Protests in France over measures to prevent kids from skipping school for Eid

Paris: An effort by the French interior ministry to count the number of Muslim children who missed school last month to observe Eid Al-Fitr has drawn criticism from labour unions and anti-racism organisations.

The festival, which marks the end of the holy month of Ramadan, is observed as a public holiday in nations with a majority of Muslims. This year, it fell on Friday, April 21, for the majority of believers.

According to a statement released on Sunday, the French interior ministry had asked for "an evaluation of the level of absenteeism recorded on the occasion of Eid Al-Fitr."
According to a statement from junior minister Sonia Backes, the ministry "regularly studies the impact of some religious festivals on the workings of public services, and particularly in the educational sector."

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When police in Toulouse asked local school administrators to report the number of absent students on April 21, it sparked allegations that the government was compiling a list, which Backes refuted.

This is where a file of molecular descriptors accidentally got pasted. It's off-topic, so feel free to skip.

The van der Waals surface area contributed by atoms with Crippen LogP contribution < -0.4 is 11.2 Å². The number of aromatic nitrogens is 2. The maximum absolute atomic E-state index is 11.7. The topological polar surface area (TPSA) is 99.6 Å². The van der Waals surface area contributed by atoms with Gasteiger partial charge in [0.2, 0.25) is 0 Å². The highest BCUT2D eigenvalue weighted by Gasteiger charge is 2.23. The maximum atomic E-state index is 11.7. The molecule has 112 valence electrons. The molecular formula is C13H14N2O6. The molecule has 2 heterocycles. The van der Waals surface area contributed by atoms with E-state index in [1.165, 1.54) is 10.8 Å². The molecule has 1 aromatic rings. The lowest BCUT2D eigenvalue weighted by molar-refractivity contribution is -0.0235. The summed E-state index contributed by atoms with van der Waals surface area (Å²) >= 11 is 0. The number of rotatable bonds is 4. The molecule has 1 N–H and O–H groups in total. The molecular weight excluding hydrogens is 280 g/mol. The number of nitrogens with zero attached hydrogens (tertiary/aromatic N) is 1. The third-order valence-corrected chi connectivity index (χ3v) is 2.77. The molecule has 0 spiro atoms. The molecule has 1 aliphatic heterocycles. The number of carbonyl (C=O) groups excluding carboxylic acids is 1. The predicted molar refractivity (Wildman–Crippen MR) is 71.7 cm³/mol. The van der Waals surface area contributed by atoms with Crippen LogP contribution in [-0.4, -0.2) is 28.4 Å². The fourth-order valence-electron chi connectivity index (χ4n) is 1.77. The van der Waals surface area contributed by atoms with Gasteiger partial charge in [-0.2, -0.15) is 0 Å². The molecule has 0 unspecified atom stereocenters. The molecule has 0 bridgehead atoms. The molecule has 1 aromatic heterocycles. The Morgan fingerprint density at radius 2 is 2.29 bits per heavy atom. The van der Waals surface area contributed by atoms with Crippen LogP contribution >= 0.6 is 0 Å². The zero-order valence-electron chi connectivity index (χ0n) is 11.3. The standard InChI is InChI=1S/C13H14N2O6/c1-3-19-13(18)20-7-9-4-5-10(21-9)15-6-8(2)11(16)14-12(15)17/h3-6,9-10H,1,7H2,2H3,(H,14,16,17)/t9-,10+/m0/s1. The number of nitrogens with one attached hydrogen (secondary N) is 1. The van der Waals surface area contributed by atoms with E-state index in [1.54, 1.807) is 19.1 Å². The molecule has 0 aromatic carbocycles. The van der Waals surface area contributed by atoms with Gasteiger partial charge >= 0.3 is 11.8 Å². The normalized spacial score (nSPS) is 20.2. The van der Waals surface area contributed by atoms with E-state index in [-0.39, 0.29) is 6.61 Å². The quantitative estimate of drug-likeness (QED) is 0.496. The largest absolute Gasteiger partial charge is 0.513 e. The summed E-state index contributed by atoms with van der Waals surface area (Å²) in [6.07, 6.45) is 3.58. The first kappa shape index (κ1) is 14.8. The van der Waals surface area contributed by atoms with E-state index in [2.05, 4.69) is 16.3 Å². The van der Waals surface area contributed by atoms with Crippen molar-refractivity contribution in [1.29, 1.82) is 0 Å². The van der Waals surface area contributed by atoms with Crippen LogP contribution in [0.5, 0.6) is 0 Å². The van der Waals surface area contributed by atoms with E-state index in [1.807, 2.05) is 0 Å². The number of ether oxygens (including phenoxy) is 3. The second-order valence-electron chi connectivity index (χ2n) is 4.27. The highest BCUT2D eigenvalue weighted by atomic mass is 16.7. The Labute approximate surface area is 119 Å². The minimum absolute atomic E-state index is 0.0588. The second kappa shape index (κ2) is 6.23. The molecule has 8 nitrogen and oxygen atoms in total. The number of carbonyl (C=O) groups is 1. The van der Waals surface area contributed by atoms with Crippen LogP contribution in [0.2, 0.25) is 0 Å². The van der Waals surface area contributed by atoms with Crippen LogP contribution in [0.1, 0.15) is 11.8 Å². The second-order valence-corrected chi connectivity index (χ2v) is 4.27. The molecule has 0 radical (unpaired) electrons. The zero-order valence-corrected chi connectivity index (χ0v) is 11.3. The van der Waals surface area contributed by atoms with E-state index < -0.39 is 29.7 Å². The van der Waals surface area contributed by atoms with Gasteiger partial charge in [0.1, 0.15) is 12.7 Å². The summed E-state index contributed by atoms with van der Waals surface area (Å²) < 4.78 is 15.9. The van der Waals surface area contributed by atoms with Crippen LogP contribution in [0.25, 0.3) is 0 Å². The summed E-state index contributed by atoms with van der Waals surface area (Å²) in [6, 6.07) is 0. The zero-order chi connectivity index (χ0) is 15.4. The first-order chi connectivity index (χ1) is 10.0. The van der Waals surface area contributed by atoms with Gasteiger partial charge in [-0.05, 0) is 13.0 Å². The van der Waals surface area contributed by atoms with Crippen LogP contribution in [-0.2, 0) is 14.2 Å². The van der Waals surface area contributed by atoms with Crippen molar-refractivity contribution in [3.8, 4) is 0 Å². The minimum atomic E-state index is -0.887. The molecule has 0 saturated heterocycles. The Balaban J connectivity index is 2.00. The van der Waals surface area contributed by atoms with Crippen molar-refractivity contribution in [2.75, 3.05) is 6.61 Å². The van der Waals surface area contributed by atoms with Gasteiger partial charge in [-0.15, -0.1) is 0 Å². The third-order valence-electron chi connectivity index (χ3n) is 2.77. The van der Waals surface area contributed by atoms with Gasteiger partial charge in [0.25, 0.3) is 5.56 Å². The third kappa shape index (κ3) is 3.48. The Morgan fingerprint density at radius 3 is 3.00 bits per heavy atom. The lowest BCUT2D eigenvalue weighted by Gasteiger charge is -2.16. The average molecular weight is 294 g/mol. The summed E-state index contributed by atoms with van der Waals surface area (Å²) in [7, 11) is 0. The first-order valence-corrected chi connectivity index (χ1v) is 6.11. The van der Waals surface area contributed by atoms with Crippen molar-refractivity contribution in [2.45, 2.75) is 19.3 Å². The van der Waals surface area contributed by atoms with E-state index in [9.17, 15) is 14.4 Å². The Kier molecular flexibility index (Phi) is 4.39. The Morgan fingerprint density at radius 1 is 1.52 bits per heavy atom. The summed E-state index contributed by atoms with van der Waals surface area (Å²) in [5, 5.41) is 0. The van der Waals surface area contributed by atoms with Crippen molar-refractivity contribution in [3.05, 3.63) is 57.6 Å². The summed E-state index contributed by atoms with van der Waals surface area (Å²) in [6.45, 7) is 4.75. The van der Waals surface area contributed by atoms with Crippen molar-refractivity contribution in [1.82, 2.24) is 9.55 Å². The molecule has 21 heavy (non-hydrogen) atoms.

In a letter to Interior Minister Gerald Darmanin on Monday, the FSU, the largest teachers' union in the nation, stated that it "harshly denounces this operation."

According to the statement, "security forces' attempts to compile statistics on religious practises and whether they are observed or not, particularly in a school setting, violate the fundamental principles of secularism and fundamental rights."

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The more modest CGT Educ'ation union referred to it as a "scandalous and dangerous stigmatisation."

According to the anti-racism organisation SOS Racisme, using police to conduct the checks was "particularly shocking because it associates the observance of the Islamic religion with a matter of security."

France adheres to a strict version of secularism that protects everyone's right to practise their religion while attempting to keep the state and its various branches separate from religion and religious institutions.

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According to France's anti-discrimination laws, it is also generally forbidden to collect information about ethnicity or religious affiliation.
Major Christian holidays like Christmas and Easter are observed in France as public holidays when schools are closed because of the nation's Catholic heritage

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